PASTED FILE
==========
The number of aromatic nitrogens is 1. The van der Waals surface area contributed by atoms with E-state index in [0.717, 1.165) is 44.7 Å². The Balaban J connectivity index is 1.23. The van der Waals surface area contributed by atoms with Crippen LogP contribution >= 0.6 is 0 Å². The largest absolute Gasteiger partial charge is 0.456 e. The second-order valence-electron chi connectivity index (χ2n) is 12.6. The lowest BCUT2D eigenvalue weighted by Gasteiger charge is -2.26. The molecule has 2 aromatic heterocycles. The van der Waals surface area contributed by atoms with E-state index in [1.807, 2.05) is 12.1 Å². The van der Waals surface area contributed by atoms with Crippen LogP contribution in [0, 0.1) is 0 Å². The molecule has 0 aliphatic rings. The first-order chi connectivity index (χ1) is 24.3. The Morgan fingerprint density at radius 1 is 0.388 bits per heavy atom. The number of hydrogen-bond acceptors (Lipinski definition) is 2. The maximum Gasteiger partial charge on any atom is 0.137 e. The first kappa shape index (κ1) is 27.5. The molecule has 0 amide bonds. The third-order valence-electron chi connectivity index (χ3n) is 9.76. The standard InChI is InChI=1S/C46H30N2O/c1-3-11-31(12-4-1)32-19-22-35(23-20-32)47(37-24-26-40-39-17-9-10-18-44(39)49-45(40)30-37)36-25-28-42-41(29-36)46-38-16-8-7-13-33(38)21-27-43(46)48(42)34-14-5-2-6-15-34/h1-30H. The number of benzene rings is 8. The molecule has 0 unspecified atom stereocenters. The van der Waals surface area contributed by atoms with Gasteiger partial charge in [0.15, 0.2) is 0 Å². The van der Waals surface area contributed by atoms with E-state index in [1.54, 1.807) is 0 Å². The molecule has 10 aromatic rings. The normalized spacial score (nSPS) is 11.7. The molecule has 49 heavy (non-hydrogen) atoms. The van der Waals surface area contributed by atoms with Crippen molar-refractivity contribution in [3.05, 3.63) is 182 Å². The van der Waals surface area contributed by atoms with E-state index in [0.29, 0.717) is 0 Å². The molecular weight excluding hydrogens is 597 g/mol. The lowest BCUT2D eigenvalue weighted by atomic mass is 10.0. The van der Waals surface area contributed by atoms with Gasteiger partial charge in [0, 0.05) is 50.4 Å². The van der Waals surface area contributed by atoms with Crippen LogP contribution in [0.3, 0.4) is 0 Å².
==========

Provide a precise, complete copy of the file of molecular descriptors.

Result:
The number of aromatic nitrogens is 1. The van der Waals surface area contributed by atoms with E-state index in [0.717, 1.165) is 44.7 Å². The Balaban J connectivity index is 1.23. The van der Waals surface area contributed by atoms with Crippen LogP contribution >= 0.6 is 0 Å². The largest absolute Gasteiger partial charge is 0.456 e. The second-order valence-electron chi connectivity index (χ2n) is 12.6. The lowest BCUT2D eigenvalue weighted by Gasteiger charge is -2.26. The molecule has 2 aromatic heterocycles. The van der Waals surface area contributed by atoms with E-state index in [1.807, 2.05) is 12.1 Å². The van der Waals surface area contributed by atoms with Crippen LogP contribution in [0, 0.1) is 0 Å². The molecule has 0 aliphatic rings. The first-order chi connectivity index (χ1) is 24.3. The Morgan fingerprint density at radius 1 is 0.388 bits per heavy atom. The number of hydrogen-bond acceptors (Lipinski definition) is 2. The maximum Gasteiger partial charge on any atom is 0.137 e. The first kappa shape index (κ1) is 27.5. The molecule has 0 amide bonds. The third-order valence-electron chi connectivity index (χ3n) is 9.76. The standard InChI is InChI=1S/C46H30N2O/c1-3-11-31(12-4-1)32-19-22-35(23-20-32)47(37-24-26-40-39-17-9-10-18-44(39)49-45(40)30-37)36-25-28-42-41(29-36)46-38-16-8-7-13-33(38)21-27-43(46)48(42)34-14-5-2-6-15-34/h1-30H. The number of benzene rings is 8. The molecule has 0 unspecified atom stereocenters. The van der Waals surface area contributed by atoms with Gasteiger partial charge in [0.15, 0.2) is 0 Å². The van der Waals surface area contributed by atoms with E-state index in [1.54, 1.807) is 0 Å². The molecule has 10 aromatic rings. The normalized spacial score (nSPS) is 11.7. The molecule has 49 heavy (non-hydrogen) atoms. The van der Waals surface area contributed by atoms with Crippen molar-refractivity contribution in [3.05, 3.63) is 182 Å². The van der Waals surface area contributed by atoms with E-state index in [0.29, 0.717) is 0 Å². The molecular weight excluding hydrogens is 597 g/mol. The lowest BCUT2D eigenvalue weighted by atomic mass is 10.0. The van der Waals surface area contributed by atoms with Gasteiger partial charge in [0, 0.05) is 50.4 Å². The van der Waals surface area contributed by atoms with Crippen LogP contribution in [0.3, 0.4) is 0 Å².